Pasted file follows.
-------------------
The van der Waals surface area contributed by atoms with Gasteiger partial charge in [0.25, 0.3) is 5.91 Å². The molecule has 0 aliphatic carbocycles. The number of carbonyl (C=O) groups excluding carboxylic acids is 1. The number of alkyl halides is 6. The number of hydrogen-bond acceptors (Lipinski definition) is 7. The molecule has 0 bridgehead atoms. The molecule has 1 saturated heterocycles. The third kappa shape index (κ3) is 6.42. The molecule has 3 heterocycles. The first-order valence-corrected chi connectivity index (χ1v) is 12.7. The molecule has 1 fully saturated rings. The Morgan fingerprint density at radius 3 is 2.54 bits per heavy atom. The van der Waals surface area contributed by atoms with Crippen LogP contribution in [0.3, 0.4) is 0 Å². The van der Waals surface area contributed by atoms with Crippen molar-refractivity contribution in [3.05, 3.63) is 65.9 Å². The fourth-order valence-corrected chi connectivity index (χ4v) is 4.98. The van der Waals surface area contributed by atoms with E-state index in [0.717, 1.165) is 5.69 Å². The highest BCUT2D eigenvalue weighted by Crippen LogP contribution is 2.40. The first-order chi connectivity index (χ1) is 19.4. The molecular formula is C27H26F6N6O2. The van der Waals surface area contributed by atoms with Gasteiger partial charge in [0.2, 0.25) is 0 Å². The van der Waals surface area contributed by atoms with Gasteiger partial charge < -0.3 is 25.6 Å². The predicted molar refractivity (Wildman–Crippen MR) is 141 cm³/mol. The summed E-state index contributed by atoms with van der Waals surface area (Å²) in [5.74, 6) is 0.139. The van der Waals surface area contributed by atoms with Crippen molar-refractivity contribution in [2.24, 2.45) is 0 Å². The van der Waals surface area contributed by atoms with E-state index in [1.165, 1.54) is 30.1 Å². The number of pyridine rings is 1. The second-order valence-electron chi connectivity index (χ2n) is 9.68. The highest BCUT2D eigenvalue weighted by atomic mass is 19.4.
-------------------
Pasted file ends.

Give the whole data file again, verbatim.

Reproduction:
The van der Waals surface area contributed by atoms with Gasteiger partial charge in [0.25, 0.3) is 5.91 Å². The molecule has 0 aliphatic carbocycles. The number of carbonyl (C=O) groups excluding carboxylic acids is 1. The number of alkyl halides is 6. The number of hydrogen-bond acceptors (Lipinski definition) is 7. The molecule has 0 bridgehead atoms. The molecule has 1 saturated heterocycles. The third kappa shape index (κ3) is 6.42. The molecule has 3 heterocycles. The first-order valence-corrected chi connectivity index (χ1v) is 12.7. The molecule has 1 fully saturated rings. The Morgan fingerprint density at radius 3 is 2.54 bits per heavy atom. The van der Waals surface area contributed by atoms with Crippen LogP contribution in [0.3, 0.4) is 0 Å². The van der Waals surface area contributed by atoms with Crippen molar-refractivity contribution in [3.05, 3.63) is 65.9 Å². The fourth-order valence-corrected chi connectivity index (χ4v) is 4.98. The van der Waals surface area contributed by atoms with E-state index in [0.717, 1.165) is 5.69 Å². The highest BCUT2D eigenvalue weighted by Crippen LogP contribution is 2.40. The first-order chi connectivity index (χ1) is 19.4. The molecular formula is C27H26F6N6O2. The van der Waals surface area contributed by atoms with Gasteiger partial charge in [0.2, 0.25) is 0 Å². The van der Waals surface area contributed by atoms with Gasteiger partial charge < -0.3 is 25.6 Å². The predicted molar refractivity (Wildman–Crippen MR) is 141 cm³/mol. The summed E-state index contributed by atoms with van der Waals surface area (Å²) in [5.74, 6) is 0.139. The van der Waals surface area contributed by atoms with Crippen molar-refractivity contribution in [2.24, 2.45) is 0 Å². The van der Waals surface area contributed by atoms with E-state index in [1.165, 1.54) is 30.1 Å². The number of pyridine rings is 1. The second-order valence-electron chi connectivity index (χ2n) is 9.68. The highest BCUT2D eigenvalue weighted by atomic mass is 19.4.